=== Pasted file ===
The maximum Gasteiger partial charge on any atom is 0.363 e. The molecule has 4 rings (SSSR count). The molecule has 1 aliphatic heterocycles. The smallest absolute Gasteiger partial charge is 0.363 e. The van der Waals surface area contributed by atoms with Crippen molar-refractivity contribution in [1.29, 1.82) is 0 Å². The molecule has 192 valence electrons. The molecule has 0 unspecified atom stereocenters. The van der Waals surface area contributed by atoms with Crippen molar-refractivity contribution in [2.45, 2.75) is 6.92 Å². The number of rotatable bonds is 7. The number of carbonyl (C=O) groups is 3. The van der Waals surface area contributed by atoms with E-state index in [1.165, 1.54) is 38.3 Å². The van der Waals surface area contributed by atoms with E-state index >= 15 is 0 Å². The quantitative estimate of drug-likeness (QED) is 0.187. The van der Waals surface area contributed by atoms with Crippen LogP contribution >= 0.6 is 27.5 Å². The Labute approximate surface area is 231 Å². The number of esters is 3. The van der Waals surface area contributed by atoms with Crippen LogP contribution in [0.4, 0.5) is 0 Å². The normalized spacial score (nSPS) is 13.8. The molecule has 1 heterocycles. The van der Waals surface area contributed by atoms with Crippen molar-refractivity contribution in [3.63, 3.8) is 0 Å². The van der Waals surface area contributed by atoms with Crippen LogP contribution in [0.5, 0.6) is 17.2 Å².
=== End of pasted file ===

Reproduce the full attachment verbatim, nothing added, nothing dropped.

The maximum Gasteiger partial charge on any atom is 0.363 e. The molecule has 4 rings (SSSR count). The molecule has 1 aliphatic heterocycles. The smallest absolute Gasteiger partial charge is 0.363 e. The van der Waals surface area contributed by atoms with Crippen molar-refractivity contribution in [1.29, 1.82) is 0 Å². The molecule has 192 valence electrons. The molecule has 0 unspecified atom stereocenters. The van der Waals surface area contributed by atoms with Crippen molar-refractivity contribution in [2.45, 2.75) is 6.92 Å². The number of rotatable bonds is 7. The number of carbonyl (C=O) groups is 3. The van der Waals surface area contributed by atoms with E-state index in [1.165, 1.54) is 38.3 Å². The van der Waals surface area contributed by atoms with E-state index >= 15 is 0 Å². The quantitative estimate of drug-likeness (QED) is 0.187. The van der Waals surface area contributed by atoms with Crippen LogP contribution >= 0.6 is 27.5 Å². The Labute approximate surface area is 231 Å². The number of esters is 3. The van der Waals surface area contributed by atoms with Crippen LogP contribution in [0.4, 0.5) is 0 Å². The normalized spacial score (nSPS) is 13.8. The molecule has 1 heterocycles. The van der Waals surface area contributed by atoms with Crippen molar-refractivity contribution in [3.63, 3.8) is 0 Å². The van der Waals surface area contributed by atoms with Crippen LogP contribution in [0.5, 0.6) is 17.2 Å².